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The past week in monetary policy saw interest rate decisions announced by 8 central banks, with 4 of those announcing interest rate cuts, reflecting the ongoing European sovereign debt crisis and slowing global growth. Those announcing interest rate cuts were Brazil -50bps to 10.50%, Georgia -25bps to 6.50%, Philippines -25bps to 4.25%, and Serbia -25bps to 9.50%. Meanwhile those that held rates unchanged were Canada 1.00%, South Africa 5.50%, Mexico 4.50%, and Latvia 3.50% (Latvia did however reduce its required reserve ratios 100bps). Also making headlines was a widening of the interest rate corridor, an effective easing, in Indonesia.
Looking at the central bank calendar, the week ahead has 8 central banks scheduled to review monetary policy settings. The one on many people's minds will be the US FOMC, which is unlikely to announce anything but people will be watching for clues of any further quantitative easing measures. The key emerging market economy, India, will also be closely watched, but with inflation still high is unlikely to move just yet. Other than that, the broad geography of banks on the calendar next week will provide a timely insight into the status of the global economy.
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The Banco de Mexico held its overnight interest rate target steady at 4.50%. The Bank said [Google Translated]: "the Governing Board believes that the current stance of monetary policy is conducive to achieving the goal of permanent 3% inflation, so has decided to maintain unchanged the target for the interbank interest rate. However, they remain attentive to the outlook for global economic growth and its possible implications for the Mexican economy, which in a context of strong monetary laxity in major advanced countries, in the end could make a suitable policy easing. Also, the Board will continue to closely monitor the behavior of all the determinants of inflation that might alert about widespread pressures on prices to adjust timely monetary stance, seeking at all times the convergence of inflation to its permanent objective of 3%."
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The South African Reserve Bank [SARB] held its monetary policy interest rate, the repo rate, unchanged at 5.50%. The Bank said: "The MPC remains of the view that inflation pressures are primarily of a cost-push nature, but is concerned that a persistent upward trend in inflation and prolonged breach of the inflation target could have an adverse effect on inflation expectations which could reinforce the upward inflation dynamics. However, the MPC is also cognisant of the slowing domestic economy and feels that given the lack of demand pressures, monetary tightening at this stage would not be appropriate. At the same time, the nominal policy rate is at a long term low and the real policy rate is slightly negative, indicating a monetary policy stance that is accommodative and supportive of the real economy."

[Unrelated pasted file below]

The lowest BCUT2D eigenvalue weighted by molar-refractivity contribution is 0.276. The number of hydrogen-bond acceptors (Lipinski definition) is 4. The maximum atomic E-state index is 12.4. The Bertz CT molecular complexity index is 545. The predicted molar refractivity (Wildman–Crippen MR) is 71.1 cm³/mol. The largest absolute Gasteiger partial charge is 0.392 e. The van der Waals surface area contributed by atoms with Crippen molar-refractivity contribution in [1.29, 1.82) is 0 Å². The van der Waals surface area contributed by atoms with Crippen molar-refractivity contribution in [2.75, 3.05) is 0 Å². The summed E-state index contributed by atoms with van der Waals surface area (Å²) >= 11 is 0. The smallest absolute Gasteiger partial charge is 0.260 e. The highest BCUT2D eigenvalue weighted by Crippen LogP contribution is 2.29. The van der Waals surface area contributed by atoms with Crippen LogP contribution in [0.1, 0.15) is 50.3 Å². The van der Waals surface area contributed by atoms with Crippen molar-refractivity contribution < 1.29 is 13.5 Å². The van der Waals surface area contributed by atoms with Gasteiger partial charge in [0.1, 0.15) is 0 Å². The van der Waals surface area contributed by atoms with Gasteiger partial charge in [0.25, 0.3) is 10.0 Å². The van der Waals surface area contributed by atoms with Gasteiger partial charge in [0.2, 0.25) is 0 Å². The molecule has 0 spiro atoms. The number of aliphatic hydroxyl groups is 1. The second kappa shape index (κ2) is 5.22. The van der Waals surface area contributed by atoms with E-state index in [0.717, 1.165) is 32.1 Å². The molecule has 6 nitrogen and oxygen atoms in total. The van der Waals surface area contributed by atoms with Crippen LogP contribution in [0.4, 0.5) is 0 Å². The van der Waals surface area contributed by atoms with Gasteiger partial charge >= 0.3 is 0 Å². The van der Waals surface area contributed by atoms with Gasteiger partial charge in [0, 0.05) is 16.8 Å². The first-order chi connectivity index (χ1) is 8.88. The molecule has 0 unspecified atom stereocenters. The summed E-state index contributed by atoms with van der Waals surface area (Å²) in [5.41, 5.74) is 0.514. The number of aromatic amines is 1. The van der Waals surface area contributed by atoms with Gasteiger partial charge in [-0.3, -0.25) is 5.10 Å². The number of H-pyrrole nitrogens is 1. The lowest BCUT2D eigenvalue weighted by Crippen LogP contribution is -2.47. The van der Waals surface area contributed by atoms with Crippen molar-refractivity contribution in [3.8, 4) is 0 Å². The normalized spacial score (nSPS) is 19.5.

Previously the SARB also held the repo rate unchanged at its November meeting last year, the Bank last cut the repo rate by 50bps to 5.50% in November 2010. South Africa reported annual inflation of 6.1% in December, compared to 5.7% in September, 5.3% in August and July, 5% in June, 4.6% in May, and 4.2% in April this year, compared to its official inflation target range of 3-6%.
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Latvijas Banka kept its main monetary policy interest rate, the refinancing rate, steady at 3.50%, and held its other interest rates unchanged, but reduced the reserve ratio for bank liabilities above two years to 2% from 3%, and for other liabilities to 4% from 5%. The Bank said: "By reducing the reserve ratio, additional financial resources are released for lending and more beneficial conditions for the availability of lending resources necessary for economic growth are created. A simultaneous reduction of the reserve requirement for liabilities of different maturities will promote a balanced impact on the availability of financing in the banking sector and will continue to maintain banks' motivation in attracting long-term financing."
Previously the Bank also kept monetary policy settings unchanged, leaving the refinancing rate at 3.50% at its November meeting. The Bank of Latvia last reduced the refinancing rate by 50bps to 3.50% in March 2010. Latvia reported annual inflation of 4% in December, down from 4.4% in October, 4.6% in September, and 4.7% in August. The Latvian economy expanded 5.6% on an annual basis in Q2, while GDP growth was reported as 3.5% in the previous quarter. The Latvian currency, the lat (LVL), last traded around 0.54 against the US dollar.
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